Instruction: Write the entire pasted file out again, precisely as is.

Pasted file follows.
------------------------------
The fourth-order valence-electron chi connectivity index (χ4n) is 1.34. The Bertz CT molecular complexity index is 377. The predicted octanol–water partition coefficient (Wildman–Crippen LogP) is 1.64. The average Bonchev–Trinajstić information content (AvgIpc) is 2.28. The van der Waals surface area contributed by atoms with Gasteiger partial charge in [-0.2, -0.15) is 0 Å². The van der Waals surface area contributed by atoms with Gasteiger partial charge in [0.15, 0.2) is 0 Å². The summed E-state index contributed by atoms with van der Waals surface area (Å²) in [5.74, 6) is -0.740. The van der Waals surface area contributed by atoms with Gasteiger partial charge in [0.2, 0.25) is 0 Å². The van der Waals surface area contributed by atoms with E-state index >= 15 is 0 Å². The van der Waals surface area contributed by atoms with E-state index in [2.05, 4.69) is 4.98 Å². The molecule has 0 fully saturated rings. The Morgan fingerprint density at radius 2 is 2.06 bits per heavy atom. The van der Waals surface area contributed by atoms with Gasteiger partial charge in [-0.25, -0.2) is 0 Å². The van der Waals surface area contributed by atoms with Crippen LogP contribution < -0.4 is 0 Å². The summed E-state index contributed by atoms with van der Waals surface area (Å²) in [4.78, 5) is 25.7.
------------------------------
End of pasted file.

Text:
The fourth-order valence-electron chi connectivity index (χ4n) is 1.34. The Bertz CT molecular complexity index is 377. The predicted octanol–water partition coefficient (Wildman–Crippen LogP) is 1.64. The average Bonchev–Trinajstić information content (AvgIpc) is 2.28. The van der Waals surface area contributed by atoms with Gasteiger partial charge in [-0.2, -0.15) is 0 Å². The van der Waals surface area contributed by atoms with Gasteiger partial charge in [0.15, 0.2) is 0 Å². The summed E-state index contributed by atoms with van der Waals surface area (Å²) in [5.74, 6) is -0.740. The van der Waals surface area contributed by atoms with Gasteiger partial charge in [0.2, 0.25) is 0 Å². The van der Waals surface area contributed by atoms with E-state index >= 15 is 0 Å². The van der Waals surface area contributed by atoms with E-state index in [2.05, 4.69) is 4.98 Å². The molecule has 0 fully saturated rings. The Morgan fingerprint density at radius 2 is 2.06 bits per heavy atom. The van der Waals surface area contributed by atoms with Gasteiger partial charge in [-0.25, -0.2) is 0 Å². The van der Waals surface area contributed by atoms with Crippen LogP contribution < -0.4 is 0 Å². The summed E-state index contributed by atoms with van der Waals surface area (Å²) in [4.78, 5) is 25.7.